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Michigan health department creates taskforce to support LGBTQ+ families wanting to foster or adopt

lgbtq
Cecilie Johnsen
/
Unsplash

Updated on March 7 at 9:58 a.m. ET

The Michigan Department of Health and Human Services is launching a taskforce to support LGBTQ+ parents who want to foster or adopt children.

The creation of the task force follows settlements between MDHHS and private charities, which challenged the department’s non-discrimination policy.

In a press release, MDHHS noted a unanimous 2021 U.S. Supreme Court ruling allowing private agencies in Philadelphia to deny adoptions to LGBTQ+ couples due to religious reasons.

Lansing City Councilmember Peter Spadafore serves as the co-chair of the taskforce. He says the goal is to remove barriers for LGBTQ+ families and individuals as they navigate the child welfare system in the state of Michigan.

“It's important that we find ways to make sure that the state makes it as easy as possible to place children in those homes, if there's qualified individuals looking to find a home for children," he said.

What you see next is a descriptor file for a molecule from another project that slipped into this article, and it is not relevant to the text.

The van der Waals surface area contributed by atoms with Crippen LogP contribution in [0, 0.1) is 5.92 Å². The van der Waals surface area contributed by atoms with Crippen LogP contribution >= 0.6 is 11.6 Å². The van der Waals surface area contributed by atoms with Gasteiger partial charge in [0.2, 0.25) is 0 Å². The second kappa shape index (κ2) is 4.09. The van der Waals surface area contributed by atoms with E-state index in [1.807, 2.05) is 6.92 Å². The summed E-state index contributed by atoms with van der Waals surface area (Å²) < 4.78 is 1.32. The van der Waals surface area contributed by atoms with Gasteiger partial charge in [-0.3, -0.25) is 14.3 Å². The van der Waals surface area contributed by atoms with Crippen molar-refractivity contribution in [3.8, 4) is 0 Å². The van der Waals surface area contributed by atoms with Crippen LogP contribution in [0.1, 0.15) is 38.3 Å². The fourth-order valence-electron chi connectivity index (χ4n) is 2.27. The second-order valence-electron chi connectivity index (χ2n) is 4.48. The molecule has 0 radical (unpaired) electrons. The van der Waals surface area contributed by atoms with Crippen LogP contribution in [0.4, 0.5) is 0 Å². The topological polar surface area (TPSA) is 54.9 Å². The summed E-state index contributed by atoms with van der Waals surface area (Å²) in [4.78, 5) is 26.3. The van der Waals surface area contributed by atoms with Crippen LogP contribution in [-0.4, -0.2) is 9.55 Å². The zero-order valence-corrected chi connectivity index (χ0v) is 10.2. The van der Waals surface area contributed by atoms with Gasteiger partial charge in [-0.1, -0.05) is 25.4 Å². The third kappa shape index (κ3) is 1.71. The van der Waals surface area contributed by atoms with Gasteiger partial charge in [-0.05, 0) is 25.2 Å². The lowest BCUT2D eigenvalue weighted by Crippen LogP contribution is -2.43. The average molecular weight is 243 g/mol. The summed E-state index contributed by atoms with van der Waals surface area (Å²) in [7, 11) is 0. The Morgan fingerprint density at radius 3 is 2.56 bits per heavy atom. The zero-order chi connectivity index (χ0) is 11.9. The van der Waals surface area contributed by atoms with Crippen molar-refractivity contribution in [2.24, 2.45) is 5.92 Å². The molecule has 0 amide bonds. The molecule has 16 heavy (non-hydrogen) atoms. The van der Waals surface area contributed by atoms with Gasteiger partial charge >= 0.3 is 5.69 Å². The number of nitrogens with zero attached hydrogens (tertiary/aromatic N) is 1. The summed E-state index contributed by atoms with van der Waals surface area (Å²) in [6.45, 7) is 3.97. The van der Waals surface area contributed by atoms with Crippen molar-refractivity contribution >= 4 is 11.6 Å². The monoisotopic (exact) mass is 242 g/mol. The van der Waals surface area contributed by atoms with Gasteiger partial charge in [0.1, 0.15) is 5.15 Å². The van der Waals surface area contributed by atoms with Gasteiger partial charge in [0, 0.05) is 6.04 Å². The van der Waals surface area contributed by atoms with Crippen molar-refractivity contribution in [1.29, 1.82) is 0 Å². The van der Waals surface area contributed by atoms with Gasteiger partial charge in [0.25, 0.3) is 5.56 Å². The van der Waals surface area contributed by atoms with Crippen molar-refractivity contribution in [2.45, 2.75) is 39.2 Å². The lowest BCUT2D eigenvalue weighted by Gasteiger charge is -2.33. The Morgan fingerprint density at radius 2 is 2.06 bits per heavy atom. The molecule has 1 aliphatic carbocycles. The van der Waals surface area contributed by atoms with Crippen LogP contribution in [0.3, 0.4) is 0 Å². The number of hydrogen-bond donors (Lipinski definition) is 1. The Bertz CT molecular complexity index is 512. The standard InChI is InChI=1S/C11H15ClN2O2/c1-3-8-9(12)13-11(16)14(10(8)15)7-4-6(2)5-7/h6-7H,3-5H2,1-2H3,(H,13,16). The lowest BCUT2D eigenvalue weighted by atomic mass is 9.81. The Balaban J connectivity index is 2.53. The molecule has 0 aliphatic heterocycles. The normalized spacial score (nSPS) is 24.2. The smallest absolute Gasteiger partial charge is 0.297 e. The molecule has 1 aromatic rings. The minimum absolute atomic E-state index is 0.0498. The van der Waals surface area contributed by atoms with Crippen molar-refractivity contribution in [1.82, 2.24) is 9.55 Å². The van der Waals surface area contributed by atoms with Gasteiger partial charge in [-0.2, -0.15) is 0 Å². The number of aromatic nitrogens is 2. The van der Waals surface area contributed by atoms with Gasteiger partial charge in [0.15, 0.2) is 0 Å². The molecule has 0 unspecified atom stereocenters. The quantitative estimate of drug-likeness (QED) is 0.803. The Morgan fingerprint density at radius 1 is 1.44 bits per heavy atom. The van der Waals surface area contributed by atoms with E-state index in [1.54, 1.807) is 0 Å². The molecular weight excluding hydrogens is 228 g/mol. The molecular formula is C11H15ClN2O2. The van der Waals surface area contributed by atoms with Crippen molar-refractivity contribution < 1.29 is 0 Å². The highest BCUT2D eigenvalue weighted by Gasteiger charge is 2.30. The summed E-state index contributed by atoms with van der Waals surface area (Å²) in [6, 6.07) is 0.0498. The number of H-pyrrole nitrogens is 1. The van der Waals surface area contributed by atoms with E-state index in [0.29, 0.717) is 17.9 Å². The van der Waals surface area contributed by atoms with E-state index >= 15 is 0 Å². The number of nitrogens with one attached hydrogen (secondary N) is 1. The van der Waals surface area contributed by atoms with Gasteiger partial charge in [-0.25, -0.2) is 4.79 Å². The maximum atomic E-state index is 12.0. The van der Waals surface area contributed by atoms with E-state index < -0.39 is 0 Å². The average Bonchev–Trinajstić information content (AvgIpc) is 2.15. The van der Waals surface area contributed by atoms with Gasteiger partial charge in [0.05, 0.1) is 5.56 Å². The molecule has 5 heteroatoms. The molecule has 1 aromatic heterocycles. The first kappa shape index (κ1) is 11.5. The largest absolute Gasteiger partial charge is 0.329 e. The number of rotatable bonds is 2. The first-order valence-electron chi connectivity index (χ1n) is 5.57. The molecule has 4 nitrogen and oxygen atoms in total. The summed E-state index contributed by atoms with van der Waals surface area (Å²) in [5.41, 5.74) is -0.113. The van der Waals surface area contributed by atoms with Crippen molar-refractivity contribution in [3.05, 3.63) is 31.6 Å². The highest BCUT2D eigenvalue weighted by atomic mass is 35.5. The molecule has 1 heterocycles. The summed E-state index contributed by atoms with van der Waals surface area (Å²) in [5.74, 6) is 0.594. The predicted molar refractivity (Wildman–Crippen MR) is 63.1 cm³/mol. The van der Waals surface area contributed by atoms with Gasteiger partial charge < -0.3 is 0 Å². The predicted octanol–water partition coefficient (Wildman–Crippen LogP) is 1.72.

According to Spadafore, no child should be denied a safe and loving home just because of the sexual orientation or gender identity of the potential caretakers.

"That just makes me sick to my stomach to think that there's someone who's willing to give a loving home to a child and they've been denied that ability," he added.

The taskforce is hoping to help the state health department hear from individuals and couples who have had these experiences.

"We want them to help shape policy to try and make sure that doesn't happen to as many people as possible so that we can find those homes for children," he said.

Rachel Willis oversees foster care and adoption for the state. She says these families face unique challenges when working with child welfare agencies.

“Concerns about access to services, and perhaps fear that once a family has been vocal about their gender identity status, or their sexual orientation, that they may be treated differently," she said.

Willis says the group is hoping to present its recommendations to the public in the coming months.

As WKAR's Bilingual Latinx Stories Reporter, Michelle reports in both English and Spanish on stories affecting Michigan's Latinx community.
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